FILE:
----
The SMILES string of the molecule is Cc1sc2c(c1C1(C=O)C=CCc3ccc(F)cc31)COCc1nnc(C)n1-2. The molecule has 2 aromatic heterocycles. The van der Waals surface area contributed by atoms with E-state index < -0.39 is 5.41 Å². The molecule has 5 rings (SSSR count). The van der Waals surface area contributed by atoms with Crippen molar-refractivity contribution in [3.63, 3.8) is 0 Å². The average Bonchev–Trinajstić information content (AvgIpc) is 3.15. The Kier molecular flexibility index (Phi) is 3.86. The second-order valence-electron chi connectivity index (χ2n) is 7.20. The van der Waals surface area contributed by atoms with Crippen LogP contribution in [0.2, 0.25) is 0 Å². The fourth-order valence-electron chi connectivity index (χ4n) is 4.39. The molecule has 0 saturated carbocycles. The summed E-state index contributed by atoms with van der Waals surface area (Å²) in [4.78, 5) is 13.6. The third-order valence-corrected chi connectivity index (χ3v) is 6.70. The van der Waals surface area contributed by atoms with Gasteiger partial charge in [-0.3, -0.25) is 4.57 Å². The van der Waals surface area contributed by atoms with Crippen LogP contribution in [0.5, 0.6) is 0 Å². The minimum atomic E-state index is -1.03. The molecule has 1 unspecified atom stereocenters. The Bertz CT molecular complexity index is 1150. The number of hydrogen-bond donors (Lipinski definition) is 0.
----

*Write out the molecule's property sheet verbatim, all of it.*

The SMILES string of the molecule is Cc1sc2c(c1C1(C=O)C=CCc3ccc(F)cc31)COCc1nnc(C)n1-2. The molecule has 2 aromatic heterocycles. The van der Waals surface area contributed by atoms with E-state index < -0.39 is 5.41 Å². The molecule has 5 rings (SSSR count). The van der Waals surface area contributed by atoms with Crippen molar-refractivity contribution in [3.63, 3.8) is 0 Å². The average Bonchev–Trinajstić information content (AvgIpc) is 3.15. The Kier molecular flexibility index (Phi) is 3.86. The second-order valence-electron chi connectivity index (χ2n) is 7.20. The van der Waals surface area contributed by atoms with Crippen LogP contribution in [0.2, 0.25) is 0 Å². The fourth-order valence-electron chi connectivity index (χ4n) is 4.39. The molecule has 0 saturated carbocycles. The summed E-state index contributed by atoms with van der Waals surface area (Å²) in [4.78, 5) is 13.6. The third-order valence-corrected chi connectivity index (χ3v) is 6.70. The van der Waals surface area contributed by atoms with Gasteiger partial charge in [-0.3, -0.25) is 4.57 Å². The van der Waals surface area contributed by atoms with Crippen LogP contribution in [0.5, 0.6) is 0 Å². The minimum atomic E-state index is -1.03. The molecule has 1 unspecified atom stereocenters. The Bertz CT molecular complexity index is 1150. The number of hydrogen-bond donors (Lipinski definition) is 0.